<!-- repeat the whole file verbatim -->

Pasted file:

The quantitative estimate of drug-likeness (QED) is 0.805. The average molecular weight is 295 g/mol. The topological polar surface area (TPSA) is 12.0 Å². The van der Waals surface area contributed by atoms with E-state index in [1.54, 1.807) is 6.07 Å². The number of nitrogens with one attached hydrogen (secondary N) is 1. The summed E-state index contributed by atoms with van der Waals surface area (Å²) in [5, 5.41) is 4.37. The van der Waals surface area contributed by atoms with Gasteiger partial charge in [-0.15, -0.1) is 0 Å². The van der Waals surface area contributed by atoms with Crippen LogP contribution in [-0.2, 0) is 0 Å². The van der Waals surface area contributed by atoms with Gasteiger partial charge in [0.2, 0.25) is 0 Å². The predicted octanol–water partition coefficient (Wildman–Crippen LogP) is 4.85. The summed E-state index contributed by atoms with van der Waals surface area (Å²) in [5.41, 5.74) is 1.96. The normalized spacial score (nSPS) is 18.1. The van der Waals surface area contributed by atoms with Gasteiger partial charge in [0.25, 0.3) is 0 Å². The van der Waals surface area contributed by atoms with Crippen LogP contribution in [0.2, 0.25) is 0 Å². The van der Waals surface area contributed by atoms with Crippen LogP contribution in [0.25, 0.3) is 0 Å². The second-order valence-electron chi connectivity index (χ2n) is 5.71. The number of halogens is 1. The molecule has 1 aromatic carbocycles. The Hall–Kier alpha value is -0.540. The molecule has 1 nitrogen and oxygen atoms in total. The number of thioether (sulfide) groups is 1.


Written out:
The quantitative estimate of drug-likeness (QED) is 0.805. The average molecular weight is 295 g/mol. The topological polar surface area (TPSA) is 12.0 Å². The van der Waals surface area contributed by atoms with E-state index in [1.54, 1.807) is 6.07 Å². The number of nitrogens with one attached hydrogen (secondary N) is 1. The summed E-state index contributed by atoms with van der Waals surface area (Å²) in [5, 5.41) is 4.37. The van der Waals surface area contributed by atoms with Gasteiger partial charge in [-0.15, -0.1) is 0 Å². The van der Waals surface area contributed by atoms with Crippen LogP contribution in [-0.2, 0) is 0 Å². The van der Waals surface area contributed by atoms with Gasteiger partial charge in [0.2, 0.25) is 0 Å². The predicted octanol–water partition coefficient (Wildman–Crippen LogP) is 4.85. The summed E-state index contributed by atoms with van der Waals surface area (Å²) in [5.41, 5.74) is 1.96. The normalized spacial score (nSPS) is 18.1. The van der Waals surface area contributed by atoms with Gasteiger partial charge in [0.25, 0.3) is 0 Å². The van der Waals surface area contributed by atoms with Crippen LogP contribution in [0.2, 0.25) is 0 Å². The van der Waals surface area contributed by atoms with Crippen LogP contribution in [0.25, 0.3) is 0 Å². The second-order valence-electron chi connectivity index (χ2n) is 5.71. The number of halogens is 1. The molecule has 1 aromatic carbocycles. The Hall–Kier alpha value is -0.540. The molecule has 1 nitrogen and oxygen atoms in total. The number of thioether (sulfide) groups is 1.